Action for Health Initiatives, Filipinos "are able to reinvent their
life. Basically, everybody turns a blind eye [to sexual encounters] and
even encourages them."
After campaigns in the 1980s-90s, the government passed the torch
of AIDS education to NGOs, which have fewer resources for spreading
health messages. Moreover, the government has been leery of angering
the Roman Catholic Church by promoting condom use. About 80 percent of
the population is Catholic. Condoms are also unpopular with many men,
and women are reluctant to ask their partners to use them, AIDS
activists say. According to a 2000 study, two-thirds of sexually active
males have never used condoms.
Philippines: HIV/AIDS Campaigns Must Not Forget Gay People 21/10/02 -- Inter Press Service
Education campaigns on HIV/AIDS and health care programs
among lesbians are badly needed in the Philippines, activists
say. "Low risk doesn't mean no risk," said Maria Cristina
Cristobal, executive director of Lesbian Advocates Philippines
(LEAP). Cristobal says most lesbians are unaware that they, too,
can acquire HIV/AIDS and STDs from women partners who are
bisexual or who may have had previous sexual contact with an HIV-
positive heterosexual male.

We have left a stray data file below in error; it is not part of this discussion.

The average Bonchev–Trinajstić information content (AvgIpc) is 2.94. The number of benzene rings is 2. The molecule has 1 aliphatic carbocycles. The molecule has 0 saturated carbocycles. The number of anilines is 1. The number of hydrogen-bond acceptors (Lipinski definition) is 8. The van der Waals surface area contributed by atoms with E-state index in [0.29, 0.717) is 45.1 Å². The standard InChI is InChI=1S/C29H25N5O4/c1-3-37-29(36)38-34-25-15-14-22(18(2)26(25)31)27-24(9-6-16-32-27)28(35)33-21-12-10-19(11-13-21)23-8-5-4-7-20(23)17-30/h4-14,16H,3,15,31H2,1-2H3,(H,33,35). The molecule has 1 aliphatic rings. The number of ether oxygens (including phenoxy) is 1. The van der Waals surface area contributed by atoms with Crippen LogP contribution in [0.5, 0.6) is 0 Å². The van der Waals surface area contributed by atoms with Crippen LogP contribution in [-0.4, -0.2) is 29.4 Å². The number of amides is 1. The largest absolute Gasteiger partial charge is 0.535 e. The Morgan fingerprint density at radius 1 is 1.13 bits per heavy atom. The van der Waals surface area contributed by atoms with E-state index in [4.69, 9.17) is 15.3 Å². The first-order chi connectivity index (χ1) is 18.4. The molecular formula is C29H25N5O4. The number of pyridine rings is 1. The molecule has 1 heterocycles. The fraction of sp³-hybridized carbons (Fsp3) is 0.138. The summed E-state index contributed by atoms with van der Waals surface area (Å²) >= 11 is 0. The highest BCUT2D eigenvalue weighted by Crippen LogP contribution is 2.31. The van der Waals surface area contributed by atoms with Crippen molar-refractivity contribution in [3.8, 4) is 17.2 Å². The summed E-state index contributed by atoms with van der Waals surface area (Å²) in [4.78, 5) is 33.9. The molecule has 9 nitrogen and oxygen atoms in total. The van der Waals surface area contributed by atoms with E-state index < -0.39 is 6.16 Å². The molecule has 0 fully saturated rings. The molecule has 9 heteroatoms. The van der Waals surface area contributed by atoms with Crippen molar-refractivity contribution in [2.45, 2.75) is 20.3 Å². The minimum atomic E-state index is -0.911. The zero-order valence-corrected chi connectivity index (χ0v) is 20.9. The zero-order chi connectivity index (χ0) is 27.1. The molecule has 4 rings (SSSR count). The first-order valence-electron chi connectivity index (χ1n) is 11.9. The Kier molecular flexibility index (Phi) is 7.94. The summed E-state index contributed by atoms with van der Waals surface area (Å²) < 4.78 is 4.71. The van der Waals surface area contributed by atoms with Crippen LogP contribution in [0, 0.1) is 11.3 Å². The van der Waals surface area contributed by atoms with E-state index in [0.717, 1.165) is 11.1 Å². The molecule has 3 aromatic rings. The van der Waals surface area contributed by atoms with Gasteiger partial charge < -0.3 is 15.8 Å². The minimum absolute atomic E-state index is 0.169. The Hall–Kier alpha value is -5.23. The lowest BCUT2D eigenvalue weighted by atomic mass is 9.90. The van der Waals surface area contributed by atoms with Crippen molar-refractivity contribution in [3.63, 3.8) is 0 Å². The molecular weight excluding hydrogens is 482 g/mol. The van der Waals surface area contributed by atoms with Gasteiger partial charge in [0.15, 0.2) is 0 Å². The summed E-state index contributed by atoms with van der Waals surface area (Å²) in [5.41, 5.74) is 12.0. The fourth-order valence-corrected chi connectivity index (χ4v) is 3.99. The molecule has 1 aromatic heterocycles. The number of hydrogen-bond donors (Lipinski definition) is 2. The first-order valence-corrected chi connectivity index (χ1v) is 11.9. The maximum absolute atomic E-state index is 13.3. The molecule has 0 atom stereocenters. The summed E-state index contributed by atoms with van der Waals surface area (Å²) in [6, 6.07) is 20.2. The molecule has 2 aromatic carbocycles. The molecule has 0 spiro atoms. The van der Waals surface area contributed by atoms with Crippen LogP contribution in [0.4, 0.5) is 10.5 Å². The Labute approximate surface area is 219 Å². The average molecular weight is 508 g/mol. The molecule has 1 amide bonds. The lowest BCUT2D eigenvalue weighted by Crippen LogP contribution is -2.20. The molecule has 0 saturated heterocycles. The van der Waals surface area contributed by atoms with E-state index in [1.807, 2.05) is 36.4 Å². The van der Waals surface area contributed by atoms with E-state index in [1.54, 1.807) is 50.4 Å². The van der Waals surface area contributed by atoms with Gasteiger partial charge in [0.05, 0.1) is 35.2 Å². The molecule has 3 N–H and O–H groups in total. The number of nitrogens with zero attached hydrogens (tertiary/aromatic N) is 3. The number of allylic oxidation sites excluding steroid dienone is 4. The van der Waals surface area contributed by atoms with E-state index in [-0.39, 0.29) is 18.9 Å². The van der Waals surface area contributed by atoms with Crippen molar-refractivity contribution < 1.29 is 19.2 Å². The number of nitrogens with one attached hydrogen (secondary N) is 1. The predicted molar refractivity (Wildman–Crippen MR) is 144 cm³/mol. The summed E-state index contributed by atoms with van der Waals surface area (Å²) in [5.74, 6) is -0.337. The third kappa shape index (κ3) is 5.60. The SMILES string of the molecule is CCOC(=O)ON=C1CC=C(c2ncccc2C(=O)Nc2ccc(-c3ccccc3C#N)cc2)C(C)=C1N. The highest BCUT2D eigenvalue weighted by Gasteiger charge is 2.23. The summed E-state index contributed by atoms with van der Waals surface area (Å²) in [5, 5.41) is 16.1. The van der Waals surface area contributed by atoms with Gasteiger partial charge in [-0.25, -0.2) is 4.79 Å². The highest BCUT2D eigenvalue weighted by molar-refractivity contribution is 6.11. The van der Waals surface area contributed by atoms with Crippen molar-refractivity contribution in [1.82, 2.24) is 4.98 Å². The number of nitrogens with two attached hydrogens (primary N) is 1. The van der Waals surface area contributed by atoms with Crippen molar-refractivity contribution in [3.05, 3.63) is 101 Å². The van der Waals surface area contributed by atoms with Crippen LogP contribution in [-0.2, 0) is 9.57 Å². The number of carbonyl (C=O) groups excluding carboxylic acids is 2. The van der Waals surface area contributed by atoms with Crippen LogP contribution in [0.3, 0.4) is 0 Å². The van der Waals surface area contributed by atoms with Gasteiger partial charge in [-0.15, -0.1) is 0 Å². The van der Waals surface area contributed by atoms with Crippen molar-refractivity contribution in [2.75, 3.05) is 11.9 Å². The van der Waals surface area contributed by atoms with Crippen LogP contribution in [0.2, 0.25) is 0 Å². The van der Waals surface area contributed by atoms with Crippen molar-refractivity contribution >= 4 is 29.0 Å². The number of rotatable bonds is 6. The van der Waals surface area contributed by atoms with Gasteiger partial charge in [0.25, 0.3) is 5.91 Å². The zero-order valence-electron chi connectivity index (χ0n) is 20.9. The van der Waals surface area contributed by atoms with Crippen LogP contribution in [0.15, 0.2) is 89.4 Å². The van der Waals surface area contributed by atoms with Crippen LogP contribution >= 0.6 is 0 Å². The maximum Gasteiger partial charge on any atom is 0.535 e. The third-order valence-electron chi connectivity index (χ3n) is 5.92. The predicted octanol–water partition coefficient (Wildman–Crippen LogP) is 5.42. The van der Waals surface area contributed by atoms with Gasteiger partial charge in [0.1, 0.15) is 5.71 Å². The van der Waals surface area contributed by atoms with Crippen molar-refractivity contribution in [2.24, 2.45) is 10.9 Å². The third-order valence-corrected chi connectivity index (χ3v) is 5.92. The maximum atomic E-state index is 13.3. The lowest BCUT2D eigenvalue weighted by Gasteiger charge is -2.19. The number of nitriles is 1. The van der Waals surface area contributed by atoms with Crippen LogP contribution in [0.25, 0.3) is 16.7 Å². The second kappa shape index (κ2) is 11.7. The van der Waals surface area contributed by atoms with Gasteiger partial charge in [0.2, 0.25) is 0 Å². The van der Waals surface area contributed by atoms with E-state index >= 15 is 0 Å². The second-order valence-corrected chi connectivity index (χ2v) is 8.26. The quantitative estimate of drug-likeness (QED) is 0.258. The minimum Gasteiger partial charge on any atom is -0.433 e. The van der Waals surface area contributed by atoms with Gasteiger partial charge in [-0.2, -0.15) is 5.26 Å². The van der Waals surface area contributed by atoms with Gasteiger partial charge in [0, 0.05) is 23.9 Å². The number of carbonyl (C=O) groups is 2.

Although there have been documented cases of lesbians living
with AIDS in the West, Filipino lesbians tend to think their
infection was more an outcome of lifestyle rather than a
biological risk and susceptibility to the disease, explained
Cristobal, who spoke before the 6th Philippine National Convention
on AIDS on October 18.
Cristobal cited a LEAP study conducted among 50 lesbian
activists that showed that all of them equated safe sex only with
a limited range of factors - proper hygiene, monogamy, no use of
sexual devices, experimentation and use of gloves. The fact that
there has been no reported incidence of lesbians acquiring
HIV/AIDS in the country has helped bolster the concept that
"lesbian sex is safer sex," she said. Of the 50 lesbians polled
by LEAP, for instance, only six had had a Pap smear examination.
Cristobal also cited a reluctance among lesbians to discuss
their sexual health and practices because many suffer
discrimination at the hands of doctors or other medical
practitioners. Professor Archie Logo added that being lesbian
becomes a problem especially in a predominantly conservative
Roman Catholic population like the Philippines.
"Today the ratio of HIV infection among men and women in
Southeast Asia is rapidly moving towards one to one, with 80 to
90 percent of infections transmitted through heterosexual
contact," said Pennie Azarcon de la Cruz, a journalist who has